Monday, 14 November 2011

South Queensferry.Dalmeny Estate.Mons Hill.

Another nice  day forecast on the east coast.Going over the rising  hump of the high plain on the M8 Motorway between  Glasgow and Edinburgh  however I was starting to wonder if this was the best plan as  it was dull and grey up on the heights past Airdrie. But it turned out a fine day once over onto the eastern seaboard..As I was busy from very early in the morning and only had a half day left I fancied a relaxing trip this time, just somewhere with a shoreline,good views and autumn woods.There would not be many outings left with the leaves still hanging on the trees.This was a fellow cyclist I met below Mons Hill.
I arrived in South Queensferry(locals just call it Queensferry) shortly after 12.00 noon and set off on my bike.I like cycling anyway but I would not have enough time on foot to explore the full Dalmeny Estate and get back before nightfall.I would on a bike however.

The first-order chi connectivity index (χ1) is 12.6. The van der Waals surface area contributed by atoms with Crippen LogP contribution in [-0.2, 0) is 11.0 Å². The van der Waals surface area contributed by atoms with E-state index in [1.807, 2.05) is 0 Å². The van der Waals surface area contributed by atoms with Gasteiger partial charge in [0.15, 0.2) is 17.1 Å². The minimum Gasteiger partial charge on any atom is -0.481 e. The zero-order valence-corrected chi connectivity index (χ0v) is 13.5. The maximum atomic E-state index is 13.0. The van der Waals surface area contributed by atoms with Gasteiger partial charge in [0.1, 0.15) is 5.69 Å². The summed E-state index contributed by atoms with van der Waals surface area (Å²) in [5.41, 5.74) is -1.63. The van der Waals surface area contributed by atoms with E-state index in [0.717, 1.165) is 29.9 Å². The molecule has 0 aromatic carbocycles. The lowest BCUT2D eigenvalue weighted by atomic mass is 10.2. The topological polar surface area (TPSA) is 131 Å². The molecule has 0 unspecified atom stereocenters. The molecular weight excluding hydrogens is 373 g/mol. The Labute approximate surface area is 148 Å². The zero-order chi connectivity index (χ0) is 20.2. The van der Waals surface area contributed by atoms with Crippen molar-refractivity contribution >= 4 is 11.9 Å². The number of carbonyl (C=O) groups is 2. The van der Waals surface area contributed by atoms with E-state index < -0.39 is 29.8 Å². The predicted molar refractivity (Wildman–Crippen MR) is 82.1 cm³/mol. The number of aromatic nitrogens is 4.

Queensferry itself is a pretty town,with its cobbled main street,harbour,shops and seafront.It lies sandwiched in between  the Forth Road and Rail Bridges,looking up at both like a small child protected between two big brothers.Its a good place for a day trip in itself and has fine walks in both directions.Its also got a fair bit of history.The Hawes Inn dates back hundreds of years and was used in Robert Louis Stevenson,s book  Kidnapped, the start of which  of course was set here and  across the river at Cramond. The strange and pagan like ritual of the Burry man parade is held here every year where a local guy is encased from head to toe in sticky burrs only his eyes showing then  he walks through the town.And of course the famous Loony Dook.More Info and links on all that here. The history of all the Islands in the Firth of Forth can be found here too.It makes an interesting read. They have been used as quarantine Islands in the past and also in a cruel experiment where a woman that could not speak was placed here alone with her two infants to see if they would grow up speaking the true lanuague of God.This was on Inchkeith which is still a very remote and Isolated place today.On a modern map they no longer print" here be dragons".That would  just invite dragon slayers.Nowadays....they just hide it in the  full view :)